Cattle Colonialism: A Comparative Perspective on Chickasaw Territory and Latin America

Author(s): Terrance Weik

Year: 2021


This is an abstract from the "Afro-Latin American Landscapes" session, at the 86th annual meeting of the Society for American Archaeology.

Indigenous and enslaved people’s increasing global encounters with cattle in the nineteenth century present unique vantage points from which to understand the diversity of engagements that constituted and created capitalism, settler-colonialism, and Afro-Indigenous Landscapes. The archaeology of Levi Colbert’s Prairie (LCP), in the Chickasaw territory of the US Southeast, and Latin American cattle ranching are examined to explore African (Diasporan), Indigenous, and European culturally specific and entangled social practices and experiences that facilitated exchange and interaction. As ever-expanding cattle ranching in the western hemisphere began in Latin America, a comparative perspective is a useful aspect of a logistical model of pastoral capitalism at LCP. The goal is to develop a better understanding of emergent cattle colonialism. Archival sources such as maps and head counts (human or bovine) are fruitful forms of evidence that, along with artifacts, animal bones, and other forms of data, lend themselves to complementary and unique lines of inquiry. The resulting research can make valuable contributions to our understanding of the economics of landscape practices, the lacunae in nineteenth-century Chickasaw settlement strategies, the nature of agrarian materiality, and the relationships between people and embodiments of the earth.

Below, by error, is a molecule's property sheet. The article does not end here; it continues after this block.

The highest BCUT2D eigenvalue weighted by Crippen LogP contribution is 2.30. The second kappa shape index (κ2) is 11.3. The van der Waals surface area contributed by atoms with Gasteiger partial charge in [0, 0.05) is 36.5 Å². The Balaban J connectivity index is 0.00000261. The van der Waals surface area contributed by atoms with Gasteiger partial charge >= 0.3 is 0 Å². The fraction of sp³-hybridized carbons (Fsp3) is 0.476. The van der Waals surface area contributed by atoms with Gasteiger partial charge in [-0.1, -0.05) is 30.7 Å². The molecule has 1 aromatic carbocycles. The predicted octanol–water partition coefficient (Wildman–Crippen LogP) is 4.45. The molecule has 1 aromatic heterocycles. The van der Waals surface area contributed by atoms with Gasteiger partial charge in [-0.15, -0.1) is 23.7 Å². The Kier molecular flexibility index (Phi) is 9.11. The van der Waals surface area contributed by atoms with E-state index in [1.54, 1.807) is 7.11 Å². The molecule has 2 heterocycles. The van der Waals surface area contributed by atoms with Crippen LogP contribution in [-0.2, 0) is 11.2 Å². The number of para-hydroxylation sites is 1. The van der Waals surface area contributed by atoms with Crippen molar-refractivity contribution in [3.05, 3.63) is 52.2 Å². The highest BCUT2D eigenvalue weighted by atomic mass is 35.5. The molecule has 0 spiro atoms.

Cite this Record

Cattle Colonialism: A Comparative Perspective on Chickasaw Territory and Latin America. Terrance Weik. Presented at The 86th Annual Meeting of the Society for American Archaeology. 2021 ( tDAR id: 467222)


Record Identifiers

Abstract Id(s): 32942